TwilightMushroomsACS3x5Welcome to today’s photography lesson. Over the past several weeks, I have discussed the differences in photo sizes, close-ups, and crop ratios. While my discussions on these three previous topics are largely complete, I still feel the need to explain a camera technique that relates to these three: the art of choosing between a vertical shot and horizontal shot. I touched on vertical photos a little while discussing close-ups and cropping, but now I want to really make sure that you understand when and how to use a vertical shot over a horizontal shot and vice versa.

Let’s Get Started

The type of camera that you use, whether it is an SLR for a simple point-and-shoot phone camera, will often determine what default image orientation you use. An image orientation refers to which way a camera sensor is held during the process of taking a photo. There are two standard image orientations: vertical and horizontal.

A digital SLR like the Canon Rebel T2i camera that I use is set up to automatically take horizontal photos because its viewfinder and its camera sensor use a 2 by 3 image ratio where the longer side (the 3 ratio) is at top and bottom and the short end (the 2 ratio) is on either side. My Samsung smart phone camera is set up just the opposite. If I hold the phone upright, the longer side of the photo will be up and down, and the shorter side will be at the top end bottom of the image, so the default photo will be a vertical image. What this means is that my SLR camera will shoot horizontal photos unless I tip the camera on one end, while my smart phone camera will shoot vertical photos unless I tip the phone sideways.

Here is why you should care about the difference between vertical and horizontal shots: not every photo subject looks good in a horizontal photo. Remember the example that I gave in my cropping lesson where I took a vertical photo of an actress as she walked down her movie premier’s red carpet? Why did I decide to shoot vertically? The answer is because I wanted to capture all of her—from her perfectly quaffed hair to her breathtaking gown to her stunning shoes. I can’t do that as easily in a horizontal photo as I can in a vertical photo. If I try to shoot the actress in a horizontal photo, I will have to zoom farther out to make sure that all of her is in the photo (i.e. that I do not accidentally crop off her head or her feet). With a vertical photo, I do not have to zoom nearly as far to capture all of her sleek silhouette. This makes the use of a vertical photo better than a horizontal photo when shooting this particular subject.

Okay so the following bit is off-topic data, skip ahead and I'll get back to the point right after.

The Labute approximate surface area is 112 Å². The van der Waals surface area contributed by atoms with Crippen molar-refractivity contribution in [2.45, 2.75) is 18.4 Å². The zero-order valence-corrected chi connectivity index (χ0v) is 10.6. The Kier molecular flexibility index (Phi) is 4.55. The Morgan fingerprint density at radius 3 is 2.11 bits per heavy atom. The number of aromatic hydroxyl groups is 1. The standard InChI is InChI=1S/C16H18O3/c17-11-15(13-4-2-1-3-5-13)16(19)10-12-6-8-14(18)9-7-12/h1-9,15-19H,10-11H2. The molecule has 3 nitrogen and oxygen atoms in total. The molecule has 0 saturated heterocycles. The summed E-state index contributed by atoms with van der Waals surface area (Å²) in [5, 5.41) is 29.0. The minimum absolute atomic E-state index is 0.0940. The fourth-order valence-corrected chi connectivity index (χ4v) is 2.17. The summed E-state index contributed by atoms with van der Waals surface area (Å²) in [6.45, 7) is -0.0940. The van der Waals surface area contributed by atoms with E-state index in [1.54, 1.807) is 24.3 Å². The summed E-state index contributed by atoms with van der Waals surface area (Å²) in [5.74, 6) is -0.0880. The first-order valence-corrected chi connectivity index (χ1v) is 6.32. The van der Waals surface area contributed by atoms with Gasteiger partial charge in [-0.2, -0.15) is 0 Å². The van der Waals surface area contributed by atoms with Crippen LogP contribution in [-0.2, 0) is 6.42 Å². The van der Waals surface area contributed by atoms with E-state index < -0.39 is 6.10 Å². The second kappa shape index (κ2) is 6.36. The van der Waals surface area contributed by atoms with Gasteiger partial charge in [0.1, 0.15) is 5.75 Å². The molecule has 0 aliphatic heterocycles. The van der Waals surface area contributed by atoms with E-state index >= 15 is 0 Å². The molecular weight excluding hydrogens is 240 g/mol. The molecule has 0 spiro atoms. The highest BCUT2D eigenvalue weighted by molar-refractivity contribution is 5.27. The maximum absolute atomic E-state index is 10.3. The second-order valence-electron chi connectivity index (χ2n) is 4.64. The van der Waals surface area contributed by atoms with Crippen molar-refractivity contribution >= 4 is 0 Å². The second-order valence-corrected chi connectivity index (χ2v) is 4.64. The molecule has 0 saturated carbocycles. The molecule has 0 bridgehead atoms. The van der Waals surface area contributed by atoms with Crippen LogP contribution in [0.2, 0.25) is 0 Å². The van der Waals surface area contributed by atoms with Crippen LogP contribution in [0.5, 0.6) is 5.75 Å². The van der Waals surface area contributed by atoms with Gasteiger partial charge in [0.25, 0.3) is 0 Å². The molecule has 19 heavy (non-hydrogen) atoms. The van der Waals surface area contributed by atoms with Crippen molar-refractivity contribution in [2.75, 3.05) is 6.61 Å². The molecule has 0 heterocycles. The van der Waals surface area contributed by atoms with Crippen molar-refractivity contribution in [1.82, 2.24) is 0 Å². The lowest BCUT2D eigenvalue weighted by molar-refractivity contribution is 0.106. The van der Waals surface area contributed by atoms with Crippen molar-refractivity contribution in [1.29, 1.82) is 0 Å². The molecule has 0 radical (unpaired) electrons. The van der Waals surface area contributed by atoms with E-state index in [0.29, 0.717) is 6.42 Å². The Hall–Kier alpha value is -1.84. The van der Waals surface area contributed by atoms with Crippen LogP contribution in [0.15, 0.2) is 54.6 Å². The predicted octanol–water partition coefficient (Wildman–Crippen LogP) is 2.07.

You always want to capture an object in a way that makes it look its best. As I have said before, some objects look better in a vertical image than in a horizontal image and vice versa. So how do you decide which image orientation is better? Well, if the subject of a photo is taller than it is wide, it will likely look better in a vertical photo because the longer edge the photo parallels the longer line of the object. If, however, the subject of a photo is wider than it is tall, it will look better as part of a horizontal photo. The easy way to remember this is: when in doubt, follow the length.

Let’s Break It Down

Horizontal Photos

The photo’s length runs parallel to its subject’s (the water ripples) length in:
“Blue Undulations”

The photo’s length runs parallel to its subject’s (the lemonade stand) length in:
“Lemonade Dusk”

The photo’s length runs parallel to its subject’s (the two mushrooms) length in:
“Mushroom Duet”

The photo’s length runs parallel to its subject’s (the two kangaroos) length in:
“Red Roos”

The photo’s length runs parallel to its subject’s (the mountain railroad) length in:
“Simmons Vision”

Vertical Photos

The photo’s length runs parallel to its subject’s (the relationship between the blue bench and the clouds) length in:
“Blue Bench”

The photo’s length runs parallel to its subject’s (the little girl) length in:
“Shy Flower Girl”

The photo’s length runs parallel to its subject’s (the sword) length in:
“Silken Sword”

The photo’s length runs parallel to its subject’s (the relationship between the tree branches and the mountain ridge) length in:
“Twig Window”

The photo’s length runs parallel to its subject’s (the lamp) length in:
“X Marks The Lamp”

Photographer’s Note

Perfectly square and round objects, by definition, have a 1:1 ratio. These objects can therefore be photographed either horizontally or vertically with equal ease. When choosing an image orientation for these subjects, I find it helpful to look at the width and length of any secondary subjects or predominant textures within the photo. For example, the horizontal bricks helped me make the decision to take a horizontal photo of this lovely young woman in “Beauty Beyond the Bars”.

Homework

Shoot 20 images or more photos using the vertical and horizontal shot techniques. Half of these should be vertical shots and half should be horizontal shots. If you really want to challenge yourself, try to shoot two photos of perfectly square or round objects and use your math sleuthing skills to decide what image orientation works best in each case. Make sure that you look for unique subjects and let each subject determine what type of photo will make it look the very best. Have fun!

Until we meet again, I wish all of you brilliant flashes of perspective!

[ O*] Alycia